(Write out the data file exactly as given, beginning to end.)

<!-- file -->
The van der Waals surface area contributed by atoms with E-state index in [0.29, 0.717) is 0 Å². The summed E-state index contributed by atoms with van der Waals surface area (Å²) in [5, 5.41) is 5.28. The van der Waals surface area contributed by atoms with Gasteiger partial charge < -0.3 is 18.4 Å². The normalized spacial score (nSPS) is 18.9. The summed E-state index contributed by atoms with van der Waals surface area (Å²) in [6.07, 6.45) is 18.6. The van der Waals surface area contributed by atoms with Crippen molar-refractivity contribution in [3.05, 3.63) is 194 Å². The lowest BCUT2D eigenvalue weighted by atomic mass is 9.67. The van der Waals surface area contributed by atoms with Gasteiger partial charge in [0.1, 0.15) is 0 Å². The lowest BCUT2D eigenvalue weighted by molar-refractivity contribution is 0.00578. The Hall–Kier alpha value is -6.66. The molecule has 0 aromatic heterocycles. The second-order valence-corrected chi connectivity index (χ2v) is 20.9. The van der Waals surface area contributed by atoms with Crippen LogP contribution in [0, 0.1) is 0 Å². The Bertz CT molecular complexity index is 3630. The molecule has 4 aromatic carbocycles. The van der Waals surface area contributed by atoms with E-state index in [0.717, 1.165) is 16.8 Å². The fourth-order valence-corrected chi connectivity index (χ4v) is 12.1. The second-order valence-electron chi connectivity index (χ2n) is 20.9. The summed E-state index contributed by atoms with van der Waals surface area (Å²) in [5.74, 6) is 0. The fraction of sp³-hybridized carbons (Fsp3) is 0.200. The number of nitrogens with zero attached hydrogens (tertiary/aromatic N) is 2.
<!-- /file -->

The van der Waals surface area contributed by atoms with E-state index in [0.29, 0.717) is 0 Å². The summed E-state index contributed by atoms with van der Waals surface area (Å²) in [5, 5.41) is 5.28. The van der Waals surface area contributed by atoms with Gasteiger partial charge < -0.3 is 18.4 Å². The normalized spacial score (nSPS) is 18.9. The summed E-state index contributed by atoms with van der Waals surface area (Å²) in [6.07, 6.45) is 18.6. The van der Waals surface area contributed by atoms with Crippen molar-refractivity contribution in [3.05, 3.63) is 194 Å². The lowest BCUT2D eigenvalue weighted by atomic mass is 9.67. The van der Waals surface area contributed by atoms with Gasteiger partial charge in [0.1, 0.15) is 0 Å². The lowest BCUT2D eigenvalue weighted by molar-refractivity contribution is 0.00578. The Hall–Kier alpha value is -6.66. The molecule has 0 aromatic heterocycles. The second-order valence-corrected chi connectivity index (χ2v) is 20.9. The van der Waals surface area contributed by atoms with Crippen LogP contribution in [0, 0.1) is 0 Å². The Bertz CT molecular complexity index is 3630. The molecule has 4 aromatic carbocycles. The van der Waals surface area contributed by atoms with E-state index in [0.717, 1.165) is 16.8 Å². The fourth-order valence-corrected chi connectivity index (χ4v) is 12.1. The second-order valence-electron chi connectivity index (χ2n) is 20.9. The summed E-state index contributed by atoms with van der Waals surface area (Å²) in [5.74, 6) is 0. The fraction of sp³-hybridized carbons (Fsp3) is 0.200. The number of nitrogens with zero attached hydrogens (tertiary/aromatic N) is 2.